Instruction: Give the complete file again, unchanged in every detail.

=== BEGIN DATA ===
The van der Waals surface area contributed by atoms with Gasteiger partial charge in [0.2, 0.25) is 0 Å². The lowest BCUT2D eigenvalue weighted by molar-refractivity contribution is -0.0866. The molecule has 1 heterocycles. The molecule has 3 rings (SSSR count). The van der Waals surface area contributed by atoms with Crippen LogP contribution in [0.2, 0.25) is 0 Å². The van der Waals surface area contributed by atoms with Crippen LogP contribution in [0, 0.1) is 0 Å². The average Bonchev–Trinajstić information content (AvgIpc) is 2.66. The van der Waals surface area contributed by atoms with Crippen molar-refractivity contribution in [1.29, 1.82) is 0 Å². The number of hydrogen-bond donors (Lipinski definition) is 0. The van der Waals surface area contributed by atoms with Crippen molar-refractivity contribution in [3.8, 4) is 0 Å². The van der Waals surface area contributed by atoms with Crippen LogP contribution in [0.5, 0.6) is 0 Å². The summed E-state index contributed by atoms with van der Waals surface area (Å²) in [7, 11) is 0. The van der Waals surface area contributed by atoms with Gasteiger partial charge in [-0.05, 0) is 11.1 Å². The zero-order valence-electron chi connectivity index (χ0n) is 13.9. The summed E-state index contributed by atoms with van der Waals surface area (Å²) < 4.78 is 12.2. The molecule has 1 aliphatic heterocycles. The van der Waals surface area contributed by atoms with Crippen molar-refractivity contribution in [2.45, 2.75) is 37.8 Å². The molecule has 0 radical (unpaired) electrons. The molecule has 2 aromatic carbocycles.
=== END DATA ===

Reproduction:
The van der Waals surface area contributed by atoms with Gasteiger partial charge in [0.2, 0.25) is 0 Å². The lowest BCUT2D eigenvalue weighted by molar-refractivity contribution is -0.0866. The molecule has 1 heterocycles. The molecule has 3 rings (SSSR count). The van der Waals surface area contributed by atoms with Crippen LogP contribution in [0.2, 0.25) is 0 Å². The van der Waals surface area contributed by atoms with Crippen LogP contribution in [0, 0.1) is 0 Å². The average Bonchev–Trinajstić information content (AvgIpc) is 2.66. The van der Waals surface area contributed by atoms with Crippen molar-refractivity contribution in [1.29, 1.82) is 0 Å². The number of hydrogen-bond donors (Lipinski definition) is 0. The van der Waals surface area contributed by atoms with Crippen molar-refractivity contribution in [3.8, 4) is 0 Å². The van der Waals surface area contributed by atoms with Crippen LogP contribution in [0.5, 0.6) is 0 Å². The summed E-state index contributed by atoms with van der Waals surface area (Å²) in [7, 11) is 0. The van der Waals surface area contributed by atoms with Gasteiger partial charge in [-0.05, 0) is 11.1 Å². The zero-order valence-electron chi connectivity index (χ0n) is 13.9. The summed E-state index contributed by atoms with van der Waals surface area (Å²) < 4.78 is 12.2. The molecule has 1 aliphatic heterocycles. The van der Waals surface area contributed by atoms with Crippen molar-refractivity contribution in [2.45, 2.75) is 37.8 Å². The molecule has 0 radical (unpaired) electrons. The molecule has 2 aromatic carbocycles.